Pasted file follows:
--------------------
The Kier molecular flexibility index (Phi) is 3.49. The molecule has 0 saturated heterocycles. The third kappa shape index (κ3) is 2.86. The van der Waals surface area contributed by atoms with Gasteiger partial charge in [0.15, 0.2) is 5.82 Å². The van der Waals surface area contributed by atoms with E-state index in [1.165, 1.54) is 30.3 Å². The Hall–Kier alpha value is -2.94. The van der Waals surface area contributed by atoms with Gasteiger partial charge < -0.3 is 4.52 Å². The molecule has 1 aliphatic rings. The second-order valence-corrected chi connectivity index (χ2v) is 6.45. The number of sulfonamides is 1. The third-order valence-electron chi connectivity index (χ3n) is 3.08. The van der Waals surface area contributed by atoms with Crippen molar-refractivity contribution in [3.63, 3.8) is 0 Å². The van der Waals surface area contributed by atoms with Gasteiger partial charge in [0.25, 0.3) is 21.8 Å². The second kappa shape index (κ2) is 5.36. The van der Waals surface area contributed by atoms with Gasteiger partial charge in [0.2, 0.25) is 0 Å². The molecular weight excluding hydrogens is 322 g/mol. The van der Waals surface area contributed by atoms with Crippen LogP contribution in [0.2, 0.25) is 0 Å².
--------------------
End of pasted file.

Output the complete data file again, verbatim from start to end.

The Kier molecular flexibility index (Phi) is 3.49. The molecule has 0 saturated heterocycles. The third kappa shape index (κ3) is 2.86. The van der Waals surface area contributed by atoms with Gasteiger partial charge in [0.15, 0.2) is 5.82 Å². The van der Waals surface area contributed by atoms with E-state index in [1.165, 1.54) is 30.3 Å². The Hall–Kier alpha value is -2.94. The van der Waals surface area contributed by atoms with Gasteiger partial charge < -0.3 is 4.52 Å². The molecule has 1 aliphatic rings. The second-order valence-corrected chi connectivity index (χ2v) is 6.45. The number of sulfonamides is 1. The third-order valence-electron chi connectivity index (χ3n) is 3.08. The van der Waals surface area contributed by atoms with Crippen molar-refractivity contribution in [3.63, 3.8) is 0 Å². The van der Waals surface area contributed by atoms with Gasteiger partial charge in [0.25, 0.3) is 21.8 Å². The second kappa shape index (κ2) is 5.36. The van der Waals surface area contributed by atoms with Gasteiger partial charge in [0.2, 0.25) is 0 Å². The molecular weight excluding hydrogens is 322 g/mol. The van der Waals surface area contributed by atoms with Crippen LogP contribution in [0.2, 0.25) is 0 Å².